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 Chris Hawthorne  (1953 - )

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Lived/Active: Oregon/Michigan      Known for: fine-art blown glass

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Ad Code: 4
AskART Artist
from Auction House Records.
Art Glass Vessel
Artwork images are copyright of the artist or assignee
This biography from the Archives of AskART:
Born in Detroit, Michigan, and living along the coast near Sixes, Oregon, Chris Hawthorne does decorative blown-glass that includes "jellyfish, fans, vessels, platters, ceramic busts and tribal art-inspired masks."  He says that the process of blowing glass, which takes him about two hours for each piece, is "the best part about it", although much pre-planning occurs before he gets to that stage.  His pre-blowing time includes arranging glass elements in certain sequences and  considering what will happen during the expansion process with the heated glass.

Hawthorne was first inspired to become a glass blower in the 1970s when he was working in a sawmill in Colorado and someone gave him a piece of stained glass, which fascinated him.  He moved to Oregon and became a commercial fisherman to earn money but took commissions for glass pieces.  In 1978, he met famed glass artist, Dale Chihuly, and accepted Chihuly's invitation  to study at his school in Pilchuck with Patrick Reyntiens, a flat-glass artist.  Hawthorne admired Reyntiens, but found himself more interested in the glass-blowing classes.  He returned often to Pilchuk for advanced instruction in hot-glass sculpture.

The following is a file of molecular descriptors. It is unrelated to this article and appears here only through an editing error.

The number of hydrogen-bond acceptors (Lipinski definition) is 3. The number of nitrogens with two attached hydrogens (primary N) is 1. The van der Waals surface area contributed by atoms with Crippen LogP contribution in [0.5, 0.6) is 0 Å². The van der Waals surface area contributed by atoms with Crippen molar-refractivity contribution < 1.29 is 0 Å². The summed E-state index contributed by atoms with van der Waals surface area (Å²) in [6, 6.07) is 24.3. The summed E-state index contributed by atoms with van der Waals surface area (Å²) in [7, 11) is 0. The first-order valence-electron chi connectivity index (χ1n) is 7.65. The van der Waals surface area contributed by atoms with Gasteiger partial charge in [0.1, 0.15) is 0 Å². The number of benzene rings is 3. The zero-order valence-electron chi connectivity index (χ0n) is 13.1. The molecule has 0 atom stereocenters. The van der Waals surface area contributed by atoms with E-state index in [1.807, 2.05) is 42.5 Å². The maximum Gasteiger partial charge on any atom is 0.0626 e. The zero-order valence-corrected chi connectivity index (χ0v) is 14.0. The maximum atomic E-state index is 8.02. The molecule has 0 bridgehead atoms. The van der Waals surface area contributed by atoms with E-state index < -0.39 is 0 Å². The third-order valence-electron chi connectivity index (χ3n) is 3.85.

In 1985, he opened a studio for full-time commitment to glass blowing, and by 1987, had enough work to enter in a crafts show.  This was a turning point and brought him praise from collectors and critics.

Among teachers he cites as being most influential are Lino Tagliapietra and Lucio Bubacco, who were masters in the glassmaking traditions of Murano, Italy; Pino Signoretto, a hot-glass sculptor; and William Morris of Seattle to whom he gives the most credit because of his ability to transcend "the conventional limits of glassblowing." 

Joel Groover, "Chris Hawthorne pushes the limits of glass", Art & Antiques, February 2006, pp. 84-85.

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